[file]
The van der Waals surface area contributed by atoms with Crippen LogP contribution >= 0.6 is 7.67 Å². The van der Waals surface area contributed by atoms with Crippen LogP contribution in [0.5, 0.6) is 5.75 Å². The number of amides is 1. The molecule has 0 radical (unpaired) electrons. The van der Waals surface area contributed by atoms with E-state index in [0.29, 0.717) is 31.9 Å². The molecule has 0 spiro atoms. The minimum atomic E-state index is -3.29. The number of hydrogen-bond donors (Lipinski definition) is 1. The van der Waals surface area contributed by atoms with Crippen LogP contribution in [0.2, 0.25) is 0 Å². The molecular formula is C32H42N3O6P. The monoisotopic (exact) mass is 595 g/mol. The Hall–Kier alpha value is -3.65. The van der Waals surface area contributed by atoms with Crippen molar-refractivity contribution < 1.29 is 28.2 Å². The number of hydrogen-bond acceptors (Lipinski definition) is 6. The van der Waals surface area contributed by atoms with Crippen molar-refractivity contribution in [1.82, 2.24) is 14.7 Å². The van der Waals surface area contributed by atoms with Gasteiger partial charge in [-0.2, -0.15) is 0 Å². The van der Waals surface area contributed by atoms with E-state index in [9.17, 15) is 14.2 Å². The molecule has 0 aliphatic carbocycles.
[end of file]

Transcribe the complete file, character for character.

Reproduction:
The van der Waals surface area contributed by atoms with Crippen LogP contribution >= 0.6 is 7.67 Å². The van der Waals surface area contributed by atoms with Crippen LogP contribution in [0.5, 0.6) is 5.75 Å². The number of amides is 1. The molecule has 0 radical (unpaired) electrons. The van der Waals surface area contributed by atoms with E-state index in [0.29, 0.717) is 31.9 Å². The molecule has 0 spiro atoms. The minimum atomic E-state index is -3.29. The number of hydrogen-bond donors (Lipinski definition) is 1. The van der Waals surface area contributed by atoms with Crippen LogP contribution in [0.2, 0.25) is 0 Å². The molecular formula is C32H42N3O6P. The monoisotopic (exact) mass is 595 g/mol. The Hall–Kier alpha value is -3.65. The van der Waals surface area contributed by atoms with Crippen molar-refractivity contribution < 1.29 is 28.2 Å². The number of hydrogen-bond acceptors (Lipinski definition) is 6. The van der Waals surface area contributed by atoms with Crippen molar-refractivity contribution in [1.82, 2.24) is 14.7 Å². The van der Waals surface area contributed by atoms with Gasteiger partial charge in [-0.2, -0.15) is 0 Å². The van der Waals surface area contributed by atoms with E-state index in [9.17, 15) is 14.2 Å². The molecule has 0 aliphatic carbocycles.